The information disclosed the fact that something of importance would be found at a certain address. Careful watch was kept on the place for a time in the hope that the person who had deposited the stores would visit it, but, as he did not do so, the police decided to enter. For some time past a close watch has been kept by the police on all ships leaving the London docks as it was known there was an intention to ship arms to Ireland.

No arrest has yet been made in connection with the discovery of the machine guns, but the police are following up their enquiries.

 Irishman's explanation

There was much discussion in Irish circles in London on Saturday as to the raid which took place at the warehouse in Stratford. Five Hotchkiss guns were found and taken away. Mr Francis W Fitzgerald who owns the warehouse concerned and lives in Earlham Grove is a brother of Mr Desmond Fitzgerald, Minister of Publicity to the Irish provisional Government.

Speaking to the Press Association representative on Saturday, Mr Fitzgerald denied that there was anything sinister about the finding of guns on the premises. He admitted he was keenly interested in Irish affairs, but was not active in any way.
The suggestion that the guns were intended for use in this country, he asserted firmly, was a ridiculous one. "I was simply storing the guns", he continued. "I did not buy them, these Hotchkiss guns were perfectly new and in their original cases. They belong to a city merchant who bought them under licence in an open way.

The guns cost roughly £1,000. I told him that in my opinion, the guns would be bought by the Irish Free State army, and he secured them on my recommendation. Lately all members of the armaments ring have been buying in their own makes of guns and revolvers surplus to military requirements with the object of getting everything in their hands.
Armament firms are opening offices in Ireland with a view to doing business with the Free State Army. The man who bought the five Hotchkiss guns was going to negotiate with a view to a deal with the Free State Government.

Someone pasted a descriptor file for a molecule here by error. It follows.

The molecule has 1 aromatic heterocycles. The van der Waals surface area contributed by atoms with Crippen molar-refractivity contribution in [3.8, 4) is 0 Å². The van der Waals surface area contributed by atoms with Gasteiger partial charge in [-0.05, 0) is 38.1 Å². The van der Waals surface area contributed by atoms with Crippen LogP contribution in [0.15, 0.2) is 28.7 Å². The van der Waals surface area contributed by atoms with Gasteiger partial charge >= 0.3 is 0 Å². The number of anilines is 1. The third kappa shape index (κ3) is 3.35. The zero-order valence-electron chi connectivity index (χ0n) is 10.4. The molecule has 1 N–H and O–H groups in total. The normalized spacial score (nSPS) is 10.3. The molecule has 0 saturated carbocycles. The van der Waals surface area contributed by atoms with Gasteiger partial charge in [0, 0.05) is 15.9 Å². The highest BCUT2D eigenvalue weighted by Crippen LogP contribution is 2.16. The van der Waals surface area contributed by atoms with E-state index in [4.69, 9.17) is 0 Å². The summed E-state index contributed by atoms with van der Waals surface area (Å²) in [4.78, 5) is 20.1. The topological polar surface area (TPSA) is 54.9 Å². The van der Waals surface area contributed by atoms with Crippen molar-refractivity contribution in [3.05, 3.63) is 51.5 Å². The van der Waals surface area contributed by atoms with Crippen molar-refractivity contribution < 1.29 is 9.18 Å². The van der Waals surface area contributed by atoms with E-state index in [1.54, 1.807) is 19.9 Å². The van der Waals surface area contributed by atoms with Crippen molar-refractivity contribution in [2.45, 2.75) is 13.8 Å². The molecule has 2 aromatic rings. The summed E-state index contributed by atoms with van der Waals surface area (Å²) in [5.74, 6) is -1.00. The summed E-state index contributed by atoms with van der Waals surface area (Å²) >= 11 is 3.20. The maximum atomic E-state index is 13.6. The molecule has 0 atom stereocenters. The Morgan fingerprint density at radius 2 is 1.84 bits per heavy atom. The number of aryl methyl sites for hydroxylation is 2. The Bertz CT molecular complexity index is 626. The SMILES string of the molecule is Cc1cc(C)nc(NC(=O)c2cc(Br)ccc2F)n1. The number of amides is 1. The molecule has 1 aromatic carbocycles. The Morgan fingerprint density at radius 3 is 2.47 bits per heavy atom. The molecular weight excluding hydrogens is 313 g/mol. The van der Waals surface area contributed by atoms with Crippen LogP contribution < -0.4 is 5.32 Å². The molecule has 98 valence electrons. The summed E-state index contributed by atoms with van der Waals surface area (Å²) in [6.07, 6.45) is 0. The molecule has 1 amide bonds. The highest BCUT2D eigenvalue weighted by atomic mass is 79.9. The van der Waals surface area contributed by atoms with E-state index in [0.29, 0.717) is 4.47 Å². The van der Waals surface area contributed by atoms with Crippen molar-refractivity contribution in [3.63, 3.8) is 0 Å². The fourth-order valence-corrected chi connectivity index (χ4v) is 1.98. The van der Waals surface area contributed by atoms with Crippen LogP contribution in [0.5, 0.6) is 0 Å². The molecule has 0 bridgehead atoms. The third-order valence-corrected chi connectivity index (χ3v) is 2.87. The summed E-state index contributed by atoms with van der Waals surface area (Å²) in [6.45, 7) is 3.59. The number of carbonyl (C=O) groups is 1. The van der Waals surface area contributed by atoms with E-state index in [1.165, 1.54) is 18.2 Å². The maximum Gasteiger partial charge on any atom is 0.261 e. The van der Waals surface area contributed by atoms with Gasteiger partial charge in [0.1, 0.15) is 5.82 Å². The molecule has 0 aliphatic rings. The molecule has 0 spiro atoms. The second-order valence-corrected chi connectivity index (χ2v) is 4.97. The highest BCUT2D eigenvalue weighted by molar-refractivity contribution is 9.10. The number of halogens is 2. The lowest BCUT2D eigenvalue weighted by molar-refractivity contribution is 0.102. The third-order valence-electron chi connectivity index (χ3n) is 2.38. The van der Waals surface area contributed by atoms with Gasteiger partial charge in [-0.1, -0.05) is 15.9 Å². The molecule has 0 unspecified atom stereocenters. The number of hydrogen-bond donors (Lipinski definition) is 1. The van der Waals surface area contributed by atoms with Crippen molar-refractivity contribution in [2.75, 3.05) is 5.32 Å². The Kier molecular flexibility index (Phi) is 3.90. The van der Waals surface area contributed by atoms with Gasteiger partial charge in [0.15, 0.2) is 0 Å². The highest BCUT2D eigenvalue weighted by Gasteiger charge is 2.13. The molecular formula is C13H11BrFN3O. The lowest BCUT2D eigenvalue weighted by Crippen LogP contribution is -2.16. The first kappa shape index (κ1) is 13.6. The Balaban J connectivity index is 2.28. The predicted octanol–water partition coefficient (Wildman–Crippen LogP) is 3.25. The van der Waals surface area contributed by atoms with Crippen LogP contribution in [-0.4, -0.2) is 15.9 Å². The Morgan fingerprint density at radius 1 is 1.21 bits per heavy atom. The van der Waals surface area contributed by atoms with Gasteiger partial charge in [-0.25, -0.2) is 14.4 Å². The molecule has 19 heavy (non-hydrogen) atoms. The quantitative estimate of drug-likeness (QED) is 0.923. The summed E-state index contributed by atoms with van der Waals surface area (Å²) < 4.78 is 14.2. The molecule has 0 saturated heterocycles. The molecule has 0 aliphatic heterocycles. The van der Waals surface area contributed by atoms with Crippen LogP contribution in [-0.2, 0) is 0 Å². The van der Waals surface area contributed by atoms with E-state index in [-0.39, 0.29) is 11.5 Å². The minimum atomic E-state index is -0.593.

"The guns were loaded to a van in Charing Cross Road on Thursday evening. On Friday I saw detectives watching. I telephoned Scotland Yard and the guns were taken away. The whole thing was just a commercial deal and quite a legitimate proceeding."
So, another bizarre story from Fitzgerald, attempting to explain away a guns cache he was storing, that does not stack up with his previous activity.  As far as we can see the story ended there, and Fitzgerald wasn't prosecuted.

Quite what happened to Fitzgerald, we do not know.  He may deserve a footnote as a brave Irish patriot, if a full story of the ISDL is ever published.


1. Huge thanks to Mark Gorman for pointing us in the direction of information in this post, and digging around so assiduously.

2. Much of the information on the ISDL, who provide a central and linking theme to these Forest Gate activities, comes from a brief history of the group, written by Peter Berresford Ellis and can be found here

Interestingly, he ends his article with a plea for a fuller history to be written: "The story of the ISDL is an essential history waiting to be produced." Perhaps we will have to await its publication to see whether the three bits of the Forest Gate story are linked in the way we posit, above, and Fitzgerald can claim his role as an English-based Irish freedom fighter.

1 comment:

  1. "...the creation and recognition of the Republic, in the 1920s..."

    Ireland became a republic only in 1948. The 1922 treaty made it a self-governing dominion, like Canada.